Is an unregistered ANC enforceable?

In South Africa, marriages are governed by one of two marital regimes:

  • In community of property; or
  • Out of community of property

Getting married in community of property requires the couple to do precisely nothing. They just get hitched and ride off into the sunset. South African law provides that when a couple gets married the marriage is automatically presumed to be in community of property – unless the couple sign an AnteNuptial Contract prior to getting married.

And so it is that in between the mad, exhilarating, often frustrating, always interesting wedding preparations, couples invariably find the opportunity to put a sensible head upon their shoulders and get an ANC signed. What they may not realise, however, is that the mere signing of the agreement is not the end of it. From there their ANC needs to be notarised and registered. This process can take a few months to complete, by which time the wedding, complete with bridezilla tantrums, in-law hostilities, witty best-man speech, romantic first-dance, and whirlwind honeymoon are all but forgotten.

Understandably, from the moment the ANC is signed most couples forget about it and get on with their lives, expecting their attorney to take care of whatever it is they have to take care of. That is, after all, why he was paid the big bucks. But what if he doesn’t do what he is meant to do? What if, after the ANC is signed, the attorney simply forgets to register the ANC? What marital regime governs the couple’s marriage?

This matter was addressed in the 2015 case of S v S, where the courts once again stressed the importance of the sanctity of contract.

In this case, the couple gave their attorney power of attorney to sign and register an ANC for them. They also signed the draft ante-nuptial contract. It was thus patently clear that the parties fully intended that their marriage be out of community of property, with accrual. More than two decades later their marriage came to an acrimonious end. It was only at this point that it came to light that the ANC had never been registered. The wife contended that, in light of this oversight, the marriage was in community of property (entitling her to half the joint estate). The husband, meanwhile, contended that the marriage was out of community of property by virtue of their signing of the ANC (thereby reducing his soon-to-be-ex-wife’s portion of the estate). The High Court held that for purpose of the divorce proceedings, the marriage was out of community of property. Ie. the ANC supported the husband’s contention.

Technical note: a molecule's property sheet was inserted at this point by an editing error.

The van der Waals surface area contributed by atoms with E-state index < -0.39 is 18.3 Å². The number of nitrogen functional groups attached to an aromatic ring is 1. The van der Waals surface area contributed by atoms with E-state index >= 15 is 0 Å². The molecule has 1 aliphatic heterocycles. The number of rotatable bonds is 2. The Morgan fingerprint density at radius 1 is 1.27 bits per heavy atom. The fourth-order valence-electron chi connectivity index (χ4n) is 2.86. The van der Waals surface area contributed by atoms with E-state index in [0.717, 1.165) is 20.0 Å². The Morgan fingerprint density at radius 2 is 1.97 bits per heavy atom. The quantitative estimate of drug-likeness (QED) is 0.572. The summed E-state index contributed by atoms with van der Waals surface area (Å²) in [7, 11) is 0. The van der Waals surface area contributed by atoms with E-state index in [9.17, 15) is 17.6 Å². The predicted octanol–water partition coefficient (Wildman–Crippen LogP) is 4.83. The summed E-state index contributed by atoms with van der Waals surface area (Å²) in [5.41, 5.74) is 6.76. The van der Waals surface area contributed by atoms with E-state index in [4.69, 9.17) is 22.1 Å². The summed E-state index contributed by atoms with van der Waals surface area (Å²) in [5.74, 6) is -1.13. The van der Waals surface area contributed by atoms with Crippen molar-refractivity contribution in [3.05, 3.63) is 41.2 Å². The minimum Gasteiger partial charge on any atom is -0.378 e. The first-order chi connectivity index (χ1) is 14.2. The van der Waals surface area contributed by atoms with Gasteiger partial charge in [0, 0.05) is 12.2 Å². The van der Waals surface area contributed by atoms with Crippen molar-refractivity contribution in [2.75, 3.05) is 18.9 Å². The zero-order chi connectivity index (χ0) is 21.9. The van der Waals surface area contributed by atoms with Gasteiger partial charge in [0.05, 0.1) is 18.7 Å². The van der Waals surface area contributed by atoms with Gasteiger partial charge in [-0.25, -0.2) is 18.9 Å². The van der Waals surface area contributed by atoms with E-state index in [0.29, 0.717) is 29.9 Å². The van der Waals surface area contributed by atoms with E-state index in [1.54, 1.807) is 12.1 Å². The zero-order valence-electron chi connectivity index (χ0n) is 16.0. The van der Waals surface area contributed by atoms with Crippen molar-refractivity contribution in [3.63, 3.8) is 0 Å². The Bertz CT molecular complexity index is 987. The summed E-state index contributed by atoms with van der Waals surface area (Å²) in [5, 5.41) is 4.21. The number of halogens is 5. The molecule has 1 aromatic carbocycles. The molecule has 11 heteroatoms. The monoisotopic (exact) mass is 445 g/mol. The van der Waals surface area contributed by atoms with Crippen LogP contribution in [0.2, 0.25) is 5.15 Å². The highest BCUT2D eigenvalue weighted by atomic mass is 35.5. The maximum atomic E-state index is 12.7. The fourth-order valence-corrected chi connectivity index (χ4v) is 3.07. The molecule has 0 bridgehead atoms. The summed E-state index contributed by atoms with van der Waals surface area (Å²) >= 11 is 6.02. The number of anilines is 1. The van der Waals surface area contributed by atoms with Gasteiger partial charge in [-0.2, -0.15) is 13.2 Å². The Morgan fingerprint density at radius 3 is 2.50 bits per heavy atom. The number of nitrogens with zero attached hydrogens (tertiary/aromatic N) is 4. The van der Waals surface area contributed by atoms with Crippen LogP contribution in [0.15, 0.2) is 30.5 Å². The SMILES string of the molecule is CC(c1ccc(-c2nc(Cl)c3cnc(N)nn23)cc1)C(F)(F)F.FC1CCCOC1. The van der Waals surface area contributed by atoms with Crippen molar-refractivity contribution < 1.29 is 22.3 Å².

The effect of a signed but unregistered ANC is therefore the following:

  • Because the ANC had been signed by both parties, it was clear that they both intended for their marriage to be out of community of property. The ANC was therefore valid and binding as between the husband and wife.
  • However – because the ANC had not been registered, it would not be enforceable against third parties. Thus, for the duration of their marriage, third parties could have treated them as married in community of property.

What this case highlights is that the courts remain committed to preserving the sanctity of contract. Lawful contracts that reflect the common intention of the parties at the time of signature will generally be upheld and enforced by the courts. So be careful what you sign.

Please note that this information is supplied for general information and does not constitute legal advice. It is advisable for you to contact a legal practitioner for guidance in respect of your unique requirements.

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